Like clockwork, 1.5 million DVDs arrive each day via mail at the homes of Netflix subscribers. Even in an age of broadband internet access and streaming video services, the parade of Netflix’s trademark red DVD sleeves through the United States Postal System continues unabated.
Netflix, of course, is only the most recent example of a business whose shrewd commercial mailing operations catapulted it to success. Drawing on Netflix and other success stories, the real question is, how do you become the next Netflix?
Know that Times Will Change
In the more than 100 years since the Sears catalog first started criss-crossing the continental United States to reach mailboxes everywhere, it hardly needs to be said that the marketplace and consumer behavior have changed dramatically. Today, in a world of e-commerce websites, Sears has stayed in the game. Log on to Sears.com and find all of the functionality provided by the old catalog, plus much, much more.
The same could be said for Netflix, which has maintained its sunny fortunes even as streaming internet video reared its head several years ago as a nominal challenge to its business model. In 2007, however, Netflix pivoted from its dvd-by-mail core business model in announcing the rollout of its Watch Now service, which made available a catalog of videos to any subscriber.
Indeed, that very flexibility and forward-thinking was built into the business from the very start. “We named the company Netflix for a reason; we didn’t name it DVDs-by-mail,” says CEO Reed Hastings. Had Netflix not known the future was coming (and coming soon), it would have been a much more messy transformation.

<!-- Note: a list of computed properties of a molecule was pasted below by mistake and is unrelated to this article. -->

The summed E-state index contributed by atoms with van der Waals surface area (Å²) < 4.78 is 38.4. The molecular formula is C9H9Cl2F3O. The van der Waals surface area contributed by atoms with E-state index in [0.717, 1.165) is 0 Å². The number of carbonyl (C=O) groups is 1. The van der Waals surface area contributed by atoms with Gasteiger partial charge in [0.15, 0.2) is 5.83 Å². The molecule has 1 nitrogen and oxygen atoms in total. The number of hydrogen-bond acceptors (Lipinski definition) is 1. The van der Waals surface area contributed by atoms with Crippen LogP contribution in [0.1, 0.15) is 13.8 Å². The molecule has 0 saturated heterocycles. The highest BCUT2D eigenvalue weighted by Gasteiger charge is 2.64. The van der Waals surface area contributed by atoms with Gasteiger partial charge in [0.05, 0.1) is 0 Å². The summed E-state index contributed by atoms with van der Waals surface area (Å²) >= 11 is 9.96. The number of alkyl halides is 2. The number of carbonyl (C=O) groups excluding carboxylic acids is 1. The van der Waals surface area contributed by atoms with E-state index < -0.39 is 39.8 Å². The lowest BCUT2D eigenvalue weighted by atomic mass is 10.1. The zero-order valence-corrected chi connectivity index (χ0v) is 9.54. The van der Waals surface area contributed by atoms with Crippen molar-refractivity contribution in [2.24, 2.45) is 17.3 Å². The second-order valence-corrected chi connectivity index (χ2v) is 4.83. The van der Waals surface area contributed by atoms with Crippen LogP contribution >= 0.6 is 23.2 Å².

Wal-Mart. Largest US retailer, corporate behemoth, Netflix competitor???
Believe it or not, at one time, it was absolutely the case. Wal-Mart wanted to topple Netflix from its perch and struck off into the dvd-by-mail business before realizing it was spending too much money on what was not a core constituency of its market audience. By 2005, Wal-Mart had sold its DVD rental business to Netflix and was out of the game.
The lesson? Netflix can do many things better than the competition because it has focused on one core audience and service. It’s a benefit it has used to its advantage in its rivalry with Amazon Prime, a joint shipping and content-streaming service that suffers from a schizophrenia of purpose to some degree.
Same reasoning applies to Netflix’s decision thus far to remain outside of the video game-by-mail service that are the domain of similarly built companies like Gamefly.
Ensure Customer Needs Drive Innovation
Netflix is currently following a hybrid strategy (in offering both dvd-by-mail and online streaming services) that could represent a risky straddling gambit. Yet that innovation was borne of customer needs. For now, it has allowed them to remain dominant. In the past, though, they’d failed to follow their own sage advice in branching out on a plan to divorce those two services within the company, a move that was met with howls of disappointment from their customer base.
Netflix ultimately backed off the decision and pushed ahead with its house undivided. While many analysts applauded Netflix for considering a (perhaps necessary in the long term) business decision, the company rued the day it unceremoniously announced a development that would complicate the lives of its customers.
Given the changing shape of Netflix’s business and the many prosperous decisions (the Qwikster debacle aside) it has made, it’s no surprise that the looming proposal to suspend Saturday USPS deliveries has barely registered as a blip for the company. It stands to save expenses in a world where the Postal Service delivers 5 days per week, but with its diversified offerings and focus on meeting the most important customer needs (more content offerings, rather than less at a reduced price) its business model is hardly dependent on the whims of Congress and USPS. Not bad for what was once a dvd-by-mail company.